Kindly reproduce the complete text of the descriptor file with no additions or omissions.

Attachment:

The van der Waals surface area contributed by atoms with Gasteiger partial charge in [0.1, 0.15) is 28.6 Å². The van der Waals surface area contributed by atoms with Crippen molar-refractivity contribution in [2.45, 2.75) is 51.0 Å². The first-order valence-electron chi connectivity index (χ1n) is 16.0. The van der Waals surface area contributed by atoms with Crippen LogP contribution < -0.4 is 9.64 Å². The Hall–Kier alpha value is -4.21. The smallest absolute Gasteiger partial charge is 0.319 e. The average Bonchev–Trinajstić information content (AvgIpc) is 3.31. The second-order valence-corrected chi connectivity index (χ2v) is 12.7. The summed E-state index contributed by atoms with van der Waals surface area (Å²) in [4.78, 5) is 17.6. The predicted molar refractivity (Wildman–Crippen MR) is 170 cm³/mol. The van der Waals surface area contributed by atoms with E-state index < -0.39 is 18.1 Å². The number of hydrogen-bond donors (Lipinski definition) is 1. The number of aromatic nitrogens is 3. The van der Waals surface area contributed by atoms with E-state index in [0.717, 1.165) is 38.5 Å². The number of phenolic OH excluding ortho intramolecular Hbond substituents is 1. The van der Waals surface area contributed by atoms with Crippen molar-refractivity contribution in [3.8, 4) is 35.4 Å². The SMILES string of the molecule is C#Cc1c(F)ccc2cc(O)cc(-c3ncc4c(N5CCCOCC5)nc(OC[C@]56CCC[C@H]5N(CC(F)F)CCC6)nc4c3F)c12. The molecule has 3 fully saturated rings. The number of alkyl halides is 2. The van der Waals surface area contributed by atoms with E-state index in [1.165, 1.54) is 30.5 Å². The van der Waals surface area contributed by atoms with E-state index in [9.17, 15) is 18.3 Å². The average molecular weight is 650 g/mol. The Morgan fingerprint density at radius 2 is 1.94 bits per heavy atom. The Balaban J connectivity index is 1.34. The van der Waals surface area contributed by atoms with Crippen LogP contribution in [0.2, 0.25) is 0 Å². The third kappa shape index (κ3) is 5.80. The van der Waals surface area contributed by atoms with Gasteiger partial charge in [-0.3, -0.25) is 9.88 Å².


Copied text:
The van der Waals surface area contributed by atoms with Gasteiger partial charge in [0.1, 0.15) is 28.6 Å². The van der Waals surface area contributed by atoms with Crippen molar-refractivity contribution in [2.45, 2.75) is 51.0 Å². The first-order valence-electron chi connectivity index (χ1n) is 16.0. The van der Waals surface area contributed by atoms with Crippen LogP contribution < -0.4 is 9.64 Å². The Hall–Kier alpha value is -4.21. The smallest absolute Gasteiger partial charge is 0.319 e. The average Bonchev–Trinajstić information content (AvgIpc) is 3.31. The second-order valence-corrected chi connectivity index (χ2v) is 12.7. The summed E-state index contributed by atoms with van der Waals surface area (Å²) in [4.78, 5) is 17.6. The predicted molar refractivity (Wildman–Crippen MR) is 170 cm³/mol. The van der Waals surface area contributed by atoms with E-state index < -0.39 is 18.1 Å². The number of hydrogen-bond donors (Lipinski definition) is 1. The number of aromatic nitrogens is 3. The van der Waals surface area contributed by atoms with E-state index in [0.717, 1.165) is 38.5 Å². The number of phenolic OH excluding ortho intramolecular Hbond substituents is 1. The van der Waals surface area contributed by atoms with Crippen molar-refractivity contribution in [3.8, 4) is 35.4 Å². The SMILES string of the molecule is C#Cc1c(F)ccc2cc(O)cc(-c3ncc4c(N5CCCOCC5)nc(OC[C@]56CCC[C@H]5N(CC(F)F)CCC6)nc4c3F)c12. The molecule has 3 fully saturated rings. The number of alkyl halides is 2. The van der Waals surface area contributed by atoms with E-state index in [1.165, 1.54) is 30.5 Å². The van der Waals surface area contributed by atoms with E-state index in [9.17, 15) is 18.3 Å². The average molecular weight is 650 g/mol. The Morgan fingerprint density at radius 2 is 1.94 bits per heavy atom. The Balaban J connectivity index is 1.34. The van der Waals surface area contributed by atoms with Crippen LogP contribution in [0.2, 0.25) is 0 Å². The third kappa shape index (κ3) is 5.80. The van der Waals surface area contributed by atoms with Gasteiger partial charge in [-0.3, -0.25) is 9.88 Å².